How can I make this easier?

What if your next email send didn’t involve asking your coworker to scooch over while you preview from their desktop or device?

It is possible to see previews of your email across popular devices and inboxes in seconds. This means you can start reassembling those office relationships today that were previously built upon you always needing something.

Sending way too many proofs

One of the many downfalls of manually checking everyone within earshot’s device is that you end up sending way too many proofs to yourself.

Button formatting looks weird on iOS? Let me go fix that.
Special characters in my subject line aren’t showing up in Outlook? Let me go fix that.
I spelled legitimacy wrong? Let me go fix that.

It seems impossible to identify and fix every little rendering and grammar issue all in one shot. As a result, your inbox becomes flooded with proofs, and anyone familiar with this is also knows that if you don’t delete your previous proofs, you end up lost in “thread-ception.”

When emails are threaded, formatting tends to get a little wacky, having you question your entire purpose not only in this profession, but in life as well.

I’ve sent myself so many proofs that I’m often lost in thread-ception. What’s real? (Click to tweet!)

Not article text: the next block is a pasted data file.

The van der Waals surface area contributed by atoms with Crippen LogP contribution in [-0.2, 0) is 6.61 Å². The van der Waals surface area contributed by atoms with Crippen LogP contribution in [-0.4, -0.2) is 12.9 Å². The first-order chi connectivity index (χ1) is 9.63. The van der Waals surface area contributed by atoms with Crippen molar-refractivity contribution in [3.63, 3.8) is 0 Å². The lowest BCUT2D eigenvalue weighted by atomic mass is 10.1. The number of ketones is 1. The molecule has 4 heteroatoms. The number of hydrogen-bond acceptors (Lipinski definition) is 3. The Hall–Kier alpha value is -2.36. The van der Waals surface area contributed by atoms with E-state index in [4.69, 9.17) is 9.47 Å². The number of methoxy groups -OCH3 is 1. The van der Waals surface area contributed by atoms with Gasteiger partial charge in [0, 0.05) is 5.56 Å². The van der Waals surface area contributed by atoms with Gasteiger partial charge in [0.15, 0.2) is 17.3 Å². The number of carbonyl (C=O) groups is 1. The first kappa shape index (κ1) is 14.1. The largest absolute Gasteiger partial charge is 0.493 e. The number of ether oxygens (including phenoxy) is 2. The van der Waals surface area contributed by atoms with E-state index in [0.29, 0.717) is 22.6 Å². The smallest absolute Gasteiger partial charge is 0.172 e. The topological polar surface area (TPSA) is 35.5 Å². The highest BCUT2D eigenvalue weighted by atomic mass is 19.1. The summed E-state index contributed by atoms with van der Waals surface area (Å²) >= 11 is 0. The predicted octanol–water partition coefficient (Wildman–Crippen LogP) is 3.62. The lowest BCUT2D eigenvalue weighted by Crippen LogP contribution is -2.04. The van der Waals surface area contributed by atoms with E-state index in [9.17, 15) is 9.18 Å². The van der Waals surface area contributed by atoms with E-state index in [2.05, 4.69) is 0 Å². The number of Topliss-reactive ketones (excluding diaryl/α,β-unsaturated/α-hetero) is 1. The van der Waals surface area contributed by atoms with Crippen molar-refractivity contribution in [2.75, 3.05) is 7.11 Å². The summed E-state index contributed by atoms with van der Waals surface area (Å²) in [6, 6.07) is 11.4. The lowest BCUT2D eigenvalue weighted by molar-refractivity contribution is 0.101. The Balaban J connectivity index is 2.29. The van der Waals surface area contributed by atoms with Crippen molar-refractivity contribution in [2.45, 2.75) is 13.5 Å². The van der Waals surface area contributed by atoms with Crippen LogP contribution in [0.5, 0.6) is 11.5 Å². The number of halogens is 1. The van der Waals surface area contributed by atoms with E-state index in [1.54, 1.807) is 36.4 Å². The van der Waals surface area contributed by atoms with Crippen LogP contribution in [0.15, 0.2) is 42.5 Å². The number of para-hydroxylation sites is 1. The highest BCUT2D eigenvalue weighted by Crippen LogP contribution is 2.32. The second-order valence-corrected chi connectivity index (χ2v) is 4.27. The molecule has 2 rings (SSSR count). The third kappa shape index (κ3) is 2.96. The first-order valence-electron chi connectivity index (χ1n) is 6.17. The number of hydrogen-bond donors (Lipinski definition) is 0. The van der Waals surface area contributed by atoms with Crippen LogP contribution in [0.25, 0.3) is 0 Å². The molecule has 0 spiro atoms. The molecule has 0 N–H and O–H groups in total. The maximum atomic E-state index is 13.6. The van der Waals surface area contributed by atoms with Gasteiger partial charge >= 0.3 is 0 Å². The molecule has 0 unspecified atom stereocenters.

How can I make this easier?

Sending proofs to yourself (and coworkers!) is always going to be a part of an email marketer’s workflow. It has to be. No matter how smart technology gets, there is still no substitute for the human eye.

However, there are tools like Checklist that check everything that could possibly go wrong with your email for you. In one shot. It’s built of years of research and millions of data points to make sure every email is optimized not only for the inbox, but for your sanity as well.

Fearing the send button

Listen, there is really no tasteful way to put this; if you’ve ever sent an email to large segments of people on behalf of your company, you’ve tasted your own vomit at least once.

There is nothing to be ashamed of here. It’s a perfectly natural, normal thing.

Every time I press send I’m reminded of what my lunch tasted like. (Click to tweet!)

To make things worse, it seems that every ESP asks you, almost condescendingly, if you’re sure you want to send that email.


Are you sure you want to send? Yup.
No but, like, this is going to lots of people. You’re sure you want to do this? I mean, I think so?